2. Roky Erickson With Okkervil River True Love Cast Out All Evil: Roky Erickson’ spotty career that goes back to his time with the 13th Floor Elevators in the mid 60s, and he’s recorded intermittently since then. He got seriously derailed by some harrowing stays at mental institutions—electroshock treatments and the whole works—and schizophrenia, which was left untreated for long periods of time. But True Love Cast Out All Evil, his first disc in fourteen years heralds a late-career comeback which, on artistic terms at least, is as remarkable as the rediscovery of long lost Delta blues singers like Son House and R.L. Burnside. Using Okkervil River as a backing band and the band’s Will Sheff as a producer, the songs breath into the ears as a direct extension of the man singing them. Sheff deserves much credit in judiciously using effect, mostly sound collages, to add weight and mysticism to lift the songs above the crowded field of roots-rock/folk records, and Erickson homey but distinguished voice keeps the proceedings grounded. The controlled but passionate pleading on the heartbreaking “Please, Judge” alone testifies to that. Bookended by two crude Gospel recordings Erickson made while in one of those institutions, Erickson often refers directly or indirectly to those experiences. Much as James Taylor did on Sweet Baby James forty years ago, Erickson turned his struggles with mental strife into a comely and fascinating document that reaches out to listeners, not narrate dispassionately. Don’t miss out on this one.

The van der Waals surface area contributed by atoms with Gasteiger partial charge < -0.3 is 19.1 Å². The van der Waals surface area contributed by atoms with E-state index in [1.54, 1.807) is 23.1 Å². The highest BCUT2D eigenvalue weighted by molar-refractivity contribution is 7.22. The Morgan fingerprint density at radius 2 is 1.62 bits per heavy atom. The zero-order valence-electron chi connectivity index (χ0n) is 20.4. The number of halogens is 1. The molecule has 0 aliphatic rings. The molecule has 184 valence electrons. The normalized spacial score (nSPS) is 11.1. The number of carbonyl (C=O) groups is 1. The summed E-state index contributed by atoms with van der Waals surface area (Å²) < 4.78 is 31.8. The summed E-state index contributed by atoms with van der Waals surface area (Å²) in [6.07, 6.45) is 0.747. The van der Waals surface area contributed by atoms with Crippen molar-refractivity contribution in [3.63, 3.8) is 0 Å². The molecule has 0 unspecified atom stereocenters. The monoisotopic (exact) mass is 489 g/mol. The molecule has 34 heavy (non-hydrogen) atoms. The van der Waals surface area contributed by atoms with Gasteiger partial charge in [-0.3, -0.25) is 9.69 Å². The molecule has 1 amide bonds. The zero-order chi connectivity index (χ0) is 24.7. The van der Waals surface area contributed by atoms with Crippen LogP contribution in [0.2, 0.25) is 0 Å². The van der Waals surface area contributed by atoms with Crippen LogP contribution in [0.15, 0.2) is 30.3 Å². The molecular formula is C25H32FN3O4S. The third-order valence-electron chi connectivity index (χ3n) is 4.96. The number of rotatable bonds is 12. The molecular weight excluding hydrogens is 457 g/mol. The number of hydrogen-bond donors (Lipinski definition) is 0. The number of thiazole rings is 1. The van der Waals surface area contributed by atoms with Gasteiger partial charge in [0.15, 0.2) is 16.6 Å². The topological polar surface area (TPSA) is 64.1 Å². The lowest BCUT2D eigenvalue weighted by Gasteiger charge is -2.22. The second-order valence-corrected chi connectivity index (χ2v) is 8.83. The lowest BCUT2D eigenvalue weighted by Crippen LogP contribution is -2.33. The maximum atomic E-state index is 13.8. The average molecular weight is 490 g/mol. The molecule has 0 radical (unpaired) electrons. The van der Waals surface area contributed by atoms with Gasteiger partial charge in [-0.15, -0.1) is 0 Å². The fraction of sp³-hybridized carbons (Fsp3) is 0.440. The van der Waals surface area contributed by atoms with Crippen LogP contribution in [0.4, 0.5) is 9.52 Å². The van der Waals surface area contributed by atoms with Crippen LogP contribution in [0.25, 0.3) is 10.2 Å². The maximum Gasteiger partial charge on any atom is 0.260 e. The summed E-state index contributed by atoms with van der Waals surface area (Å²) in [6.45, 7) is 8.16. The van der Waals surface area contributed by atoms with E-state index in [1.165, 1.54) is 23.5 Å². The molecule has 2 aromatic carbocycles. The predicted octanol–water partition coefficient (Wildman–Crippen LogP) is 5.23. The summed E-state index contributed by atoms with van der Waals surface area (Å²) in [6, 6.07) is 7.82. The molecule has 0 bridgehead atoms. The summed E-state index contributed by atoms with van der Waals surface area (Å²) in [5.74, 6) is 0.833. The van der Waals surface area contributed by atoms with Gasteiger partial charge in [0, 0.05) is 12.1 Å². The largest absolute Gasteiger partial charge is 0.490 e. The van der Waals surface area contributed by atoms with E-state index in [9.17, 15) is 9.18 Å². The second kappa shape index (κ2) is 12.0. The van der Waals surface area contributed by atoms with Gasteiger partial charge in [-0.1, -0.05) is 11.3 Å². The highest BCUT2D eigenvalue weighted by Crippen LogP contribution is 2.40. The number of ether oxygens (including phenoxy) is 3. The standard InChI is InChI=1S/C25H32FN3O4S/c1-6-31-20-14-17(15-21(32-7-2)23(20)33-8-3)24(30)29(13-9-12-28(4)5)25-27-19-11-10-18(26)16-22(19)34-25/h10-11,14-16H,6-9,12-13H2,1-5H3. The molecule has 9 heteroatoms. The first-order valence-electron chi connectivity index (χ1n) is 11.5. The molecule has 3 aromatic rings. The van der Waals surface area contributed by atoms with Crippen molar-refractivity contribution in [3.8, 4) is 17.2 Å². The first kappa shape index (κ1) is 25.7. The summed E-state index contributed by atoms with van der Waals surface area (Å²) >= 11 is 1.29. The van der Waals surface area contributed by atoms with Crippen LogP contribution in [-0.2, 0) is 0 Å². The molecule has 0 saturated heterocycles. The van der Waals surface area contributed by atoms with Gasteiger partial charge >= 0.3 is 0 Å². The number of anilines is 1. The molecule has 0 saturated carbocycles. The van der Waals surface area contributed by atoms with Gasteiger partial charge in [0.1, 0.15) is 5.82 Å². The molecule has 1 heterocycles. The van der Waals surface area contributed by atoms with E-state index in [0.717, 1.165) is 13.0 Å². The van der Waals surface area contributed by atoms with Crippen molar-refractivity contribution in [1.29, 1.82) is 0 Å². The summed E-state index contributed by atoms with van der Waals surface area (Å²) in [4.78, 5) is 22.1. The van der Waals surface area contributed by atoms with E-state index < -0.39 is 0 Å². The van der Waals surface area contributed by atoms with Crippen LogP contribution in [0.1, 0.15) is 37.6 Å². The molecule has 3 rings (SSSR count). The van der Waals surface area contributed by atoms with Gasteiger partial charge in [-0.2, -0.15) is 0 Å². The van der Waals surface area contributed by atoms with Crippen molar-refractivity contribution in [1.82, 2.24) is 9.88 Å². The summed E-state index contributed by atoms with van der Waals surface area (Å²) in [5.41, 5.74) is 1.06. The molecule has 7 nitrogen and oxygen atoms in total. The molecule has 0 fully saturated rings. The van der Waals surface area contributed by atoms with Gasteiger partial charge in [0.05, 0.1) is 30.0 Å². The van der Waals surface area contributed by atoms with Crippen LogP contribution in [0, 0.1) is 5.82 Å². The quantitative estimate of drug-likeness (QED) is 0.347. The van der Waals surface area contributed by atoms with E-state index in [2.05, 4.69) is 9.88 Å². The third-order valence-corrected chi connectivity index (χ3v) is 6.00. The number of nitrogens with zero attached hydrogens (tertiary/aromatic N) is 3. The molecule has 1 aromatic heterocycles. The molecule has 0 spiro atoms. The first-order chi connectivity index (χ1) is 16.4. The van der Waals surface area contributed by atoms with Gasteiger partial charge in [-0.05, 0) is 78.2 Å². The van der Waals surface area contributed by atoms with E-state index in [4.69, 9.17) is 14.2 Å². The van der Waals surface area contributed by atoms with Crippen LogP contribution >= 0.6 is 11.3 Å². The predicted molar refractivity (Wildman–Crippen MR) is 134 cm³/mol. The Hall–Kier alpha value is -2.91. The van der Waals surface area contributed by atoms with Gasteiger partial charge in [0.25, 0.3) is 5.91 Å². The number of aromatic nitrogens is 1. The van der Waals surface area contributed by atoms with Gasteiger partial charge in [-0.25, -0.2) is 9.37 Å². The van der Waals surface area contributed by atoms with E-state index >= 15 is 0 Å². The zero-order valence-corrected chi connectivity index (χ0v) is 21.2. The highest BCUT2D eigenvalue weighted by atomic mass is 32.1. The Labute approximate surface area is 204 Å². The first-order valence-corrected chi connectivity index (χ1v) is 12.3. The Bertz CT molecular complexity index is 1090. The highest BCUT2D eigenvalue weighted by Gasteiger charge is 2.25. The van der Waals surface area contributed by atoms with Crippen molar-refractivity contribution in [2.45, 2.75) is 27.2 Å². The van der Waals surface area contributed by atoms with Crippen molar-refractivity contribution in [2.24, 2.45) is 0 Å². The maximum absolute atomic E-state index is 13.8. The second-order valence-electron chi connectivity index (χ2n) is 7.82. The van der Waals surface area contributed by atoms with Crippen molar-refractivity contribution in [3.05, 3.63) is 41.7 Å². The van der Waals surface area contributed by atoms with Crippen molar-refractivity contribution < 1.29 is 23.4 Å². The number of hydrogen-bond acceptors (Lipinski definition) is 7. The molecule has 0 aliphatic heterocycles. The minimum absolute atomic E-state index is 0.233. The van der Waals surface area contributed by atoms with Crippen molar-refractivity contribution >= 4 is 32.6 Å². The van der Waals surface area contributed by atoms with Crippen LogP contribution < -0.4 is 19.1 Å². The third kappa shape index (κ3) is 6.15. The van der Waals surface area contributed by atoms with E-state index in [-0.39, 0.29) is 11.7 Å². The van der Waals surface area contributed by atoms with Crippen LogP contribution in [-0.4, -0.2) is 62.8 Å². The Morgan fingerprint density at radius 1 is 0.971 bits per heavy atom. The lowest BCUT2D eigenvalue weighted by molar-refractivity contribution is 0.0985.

3. Tom Petty & The Heartbreakers Mojo: It’s been eight years since the last Heartbreakers album was issued (The Last DJ), although Petty gave us the “solo” Highway Companion in ’06 and the 3/5th’s Heartbreakers one-off group Mudcrutch in ’08. Still, Mojo means a new batch of recordings with his best backing band, and that’s well worth our attention. This one has been labeled their “blues” record, and while there are blues songs in it, like DJ, Petty & Co. don’t stick with the theme all the way through. That’s OK; this is killer group that sounds good playing anything and Petty writes like he’s still got the hunger. And frankly, he was and still is one of the great rock singers of all time, because of his ability to convey the right attitude without even trying. About half of the songs do qualify as blues, like the Chicago style blues of “Jefferson Jericho Blues,” and “Candy,” the convincing Leadbelly country folk blues of “U.S. 41” or the Canned Heat boogie of “Let Yourself Go.” Mixed in are psychedelic jams (“First Flash Of Freedom”), country (“No Reason To Cry”), Led Zeppelin hard blues-rock (“I Should Have Known It”) and even reggae (“Don’t Pull Me Over”). No matter what they tackle, it’s put through the TPATH filter. Mike Campbell and Benmont Tench shine on lead guitar and keys respectively, as usual, and this combo remains the most sophisticated garage band in America. Mojo is good enough for then to retain that distinction for twenty-something years running.